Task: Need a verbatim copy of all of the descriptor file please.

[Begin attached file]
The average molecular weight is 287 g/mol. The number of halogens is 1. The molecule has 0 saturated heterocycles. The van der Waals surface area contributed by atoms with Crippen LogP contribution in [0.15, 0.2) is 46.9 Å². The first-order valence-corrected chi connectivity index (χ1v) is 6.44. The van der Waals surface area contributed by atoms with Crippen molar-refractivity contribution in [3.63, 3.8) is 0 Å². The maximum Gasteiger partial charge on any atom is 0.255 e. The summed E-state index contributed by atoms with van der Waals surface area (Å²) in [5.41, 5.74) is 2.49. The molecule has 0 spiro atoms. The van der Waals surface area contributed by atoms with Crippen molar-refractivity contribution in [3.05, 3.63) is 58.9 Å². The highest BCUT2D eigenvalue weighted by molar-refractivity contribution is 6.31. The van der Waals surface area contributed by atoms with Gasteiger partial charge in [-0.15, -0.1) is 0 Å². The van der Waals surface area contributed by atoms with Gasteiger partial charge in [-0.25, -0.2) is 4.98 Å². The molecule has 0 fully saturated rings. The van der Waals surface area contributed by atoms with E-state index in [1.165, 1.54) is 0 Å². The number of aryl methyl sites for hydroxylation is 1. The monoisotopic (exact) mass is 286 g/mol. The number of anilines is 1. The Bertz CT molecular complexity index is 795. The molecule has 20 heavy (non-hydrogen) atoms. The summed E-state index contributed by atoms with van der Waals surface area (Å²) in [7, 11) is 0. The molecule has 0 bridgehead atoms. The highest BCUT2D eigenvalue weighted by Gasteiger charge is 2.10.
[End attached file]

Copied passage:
The average molecular weight is 287 g/mol. The number of halogens is 1. The molecule has 0 saturated heterocycles. The van der Waals surface area contributed by atoms with Crippen LogP contribution in [0.15, 0.2) is 46.9 Å². The first-order valence-corrected chi connectivity index (χ1v) is 6.44. The van der Waals surface area contributed by atoms with Crippen molar-refractivity contribution in [3.63, 3.8) is 0 Å². The maximum Gasteiger partial charge on any atom is 0.255 e. The summed E-state index contributed by atoms with van der Waals surface area (Å²) in [5.41, 5.74) is 2.49. The molecule has 0 spiro atoms. The van der Waals surface area contributed by atoms with Crippen molar-refractivity contribution in [3.05, 3.63) is 58.9 Å². The highest BCUT2D eigenvalue weighted by molar-refractivity contribution is 6.31. The van der Waals surface area contributed by atoms with Gasteiger partial charge in [-0.15, -0.1) is 0 Å². The van der Waals surface area contributed by atoms with Gasteiger partial charge in [-0.25, -0.2) is 4.98 Å². The molecule has 0 fully saturated rings. The van der Waals surface area contributed by atoms with E-state index in [1.165, 1.54) is 0 Å². The number of aryl methyl sites for hydroxylation is 1. The monoisotopic (exact) mass is 286 g/mol. The number of anilines is 1. The Bertz CT molecular complexity index is 795. The molecule has 20 heavy (non-hydrogen) atoms. The summed E-state index contributed by atoms with van der Waals surface area (Å²) in [7, 11) is 0. The molecule has 0 bridgehead atoms. The highest BCUT2D eigenvalue weighted by Gasteiger charge is 2.10.